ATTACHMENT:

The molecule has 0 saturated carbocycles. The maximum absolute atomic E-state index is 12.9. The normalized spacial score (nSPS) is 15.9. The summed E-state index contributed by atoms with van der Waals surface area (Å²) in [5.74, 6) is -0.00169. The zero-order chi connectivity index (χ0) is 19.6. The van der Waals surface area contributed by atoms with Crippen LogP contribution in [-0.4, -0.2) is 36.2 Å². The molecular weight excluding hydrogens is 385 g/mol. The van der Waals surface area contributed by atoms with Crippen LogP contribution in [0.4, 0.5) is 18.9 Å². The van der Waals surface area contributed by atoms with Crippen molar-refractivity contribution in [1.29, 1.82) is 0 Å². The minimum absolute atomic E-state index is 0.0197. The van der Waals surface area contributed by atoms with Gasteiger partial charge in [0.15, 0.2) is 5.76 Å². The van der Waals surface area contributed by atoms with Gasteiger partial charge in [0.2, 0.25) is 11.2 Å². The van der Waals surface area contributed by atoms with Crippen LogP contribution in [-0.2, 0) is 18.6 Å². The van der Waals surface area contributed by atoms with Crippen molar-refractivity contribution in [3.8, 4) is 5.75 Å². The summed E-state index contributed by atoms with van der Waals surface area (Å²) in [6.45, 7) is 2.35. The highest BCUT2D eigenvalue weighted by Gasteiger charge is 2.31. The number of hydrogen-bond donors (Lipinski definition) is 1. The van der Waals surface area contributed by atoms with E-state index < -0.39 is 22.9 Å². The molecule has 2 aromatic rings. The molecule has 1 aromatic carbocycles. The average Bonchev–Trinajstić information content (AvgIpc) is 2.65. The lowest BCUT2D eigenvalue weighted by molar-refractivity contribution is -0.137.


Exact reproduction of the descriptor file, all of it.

The molecule has 0 saturated carbocycles. The maximum absolute atomic E-state index is 12.9. The normalized spacial score (nSPS) is 15.9. The summed E-state index contributed by atoms with van der Waals surface area (Å²) in [5.74, 6) is -0.00169. The zero-order chi connectivity index (χ0) is 19.6. The van der Waals surface area contributed by atoms with Crippen LogP contribution in [-0.4, -0.2) is 36.2 Å². The molecular weight excluding hydrogens is 385 g/mol. The van der Waals surface area contributed by atoms with Crippen LogP contribution in [0.4, 0.5) is 18.9 Å². The van der Waals surface area contributed by atoms with Crippen molar-refractivity contribution in [1.29, 1.82) is 0 Å². The minimum absolute atomic E-state index is 0.0197. The van der Waals surface area contributed by atoms with Gasteiger partial charge in [0.15, 0.2) is 5.76 Å². The van der Waals surface area contributed by atoms with Gasteiger partial charge in [0.2, 0.25) is 11.2 Å². The van der Waals surface area contributed by atoms with Crippen LogP contribution in [-0.2, 0) is 18.6 Å². The van der Waals surface area contributed by atoms with Crippen molar-refractivity contribution in [3.8, 4) is 5.75 Å². The summed E-state index contributed by atoms with van der Waals surface area (Å²) in [6.45, 7) is 2.35. The highest BCUT2D eigenvalue weighted by Gasteiger charge is 2.31. The number of hydrogen-bond donors (Lipinski definition) is 1. The van der Waals surface area contributed by atoms with E-state index < -0.39 is 22.9 Å². The molecule has 2 aromatic rings. The molecule has 1 aromatic carbocycles. The average Bonchev–Trinajstić information content (AvgIpc) is 2.65. The lowest BCUT2D eigenvalue weighted by molar-refractivity contribution is -0.137.